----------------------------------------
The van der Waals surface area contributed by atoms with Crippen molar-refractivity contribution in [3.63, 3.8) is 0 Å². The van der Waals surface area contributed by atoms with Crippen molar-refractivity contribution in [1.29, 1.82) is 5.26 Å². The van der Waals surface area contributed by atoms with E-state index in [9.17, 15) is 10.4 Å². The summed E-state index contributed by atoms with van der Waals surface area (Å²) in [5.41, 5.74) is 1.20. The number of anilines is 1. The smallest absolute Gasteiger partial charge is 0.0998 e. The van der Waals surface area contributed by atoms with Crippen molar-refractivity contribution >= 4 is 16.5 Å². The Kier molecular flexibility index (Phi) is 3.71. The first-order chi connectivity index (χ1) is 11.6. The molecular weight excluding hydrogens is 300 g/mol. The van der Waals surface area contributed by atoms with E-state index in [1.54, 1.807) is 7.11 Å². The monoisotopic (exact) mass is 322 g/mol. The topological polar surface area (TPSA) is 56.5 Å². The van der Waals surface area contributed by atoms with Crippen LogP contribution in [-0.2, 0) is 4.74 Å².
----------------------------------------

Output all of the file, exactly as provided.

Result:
The van der Waals surface area contributed by atoms with Crippen molar-refractivity contribution in [3.63, 3.8) is 0 Å². The van der Waals surface area contributed by atoms with Crippen molar-refractivity contribution in [1.29, 1.82) is 5.26 Å². The van der Waals surface area contributed by atoms with E-state index in [9.17, 15) is 10.4 Å². The summed E-state index contributed by atoms with van der Waals surface area (Å²) in [5.41, 5.74) is 1.20. The number of anilines is 1. The smallest absolute Gasteiger partial charge is 0.0998 e. The van der Waals surface area contributed by atoms with Crippen molar-refractivity contribution >= 4 is 16.5 Å². The Kier molecular flexibility index (Phi) is 3.71. The first-order chi connectivity index (χ1) is 11.6. The molecular weight excluding hydrogens is 300 g/mol. The van der Waals surface area contributed by atoms with E-state index in [1.54, 1.807) is 7.11 Å². The monoisotopic (exact) mass is 322 g/mol. The topological polar surface area (TPSA) is 56.5 Å². The van der Waals surface area contributed by atoms with Crippen LogP contribution in [-0.2, 0) is 4.74 Å².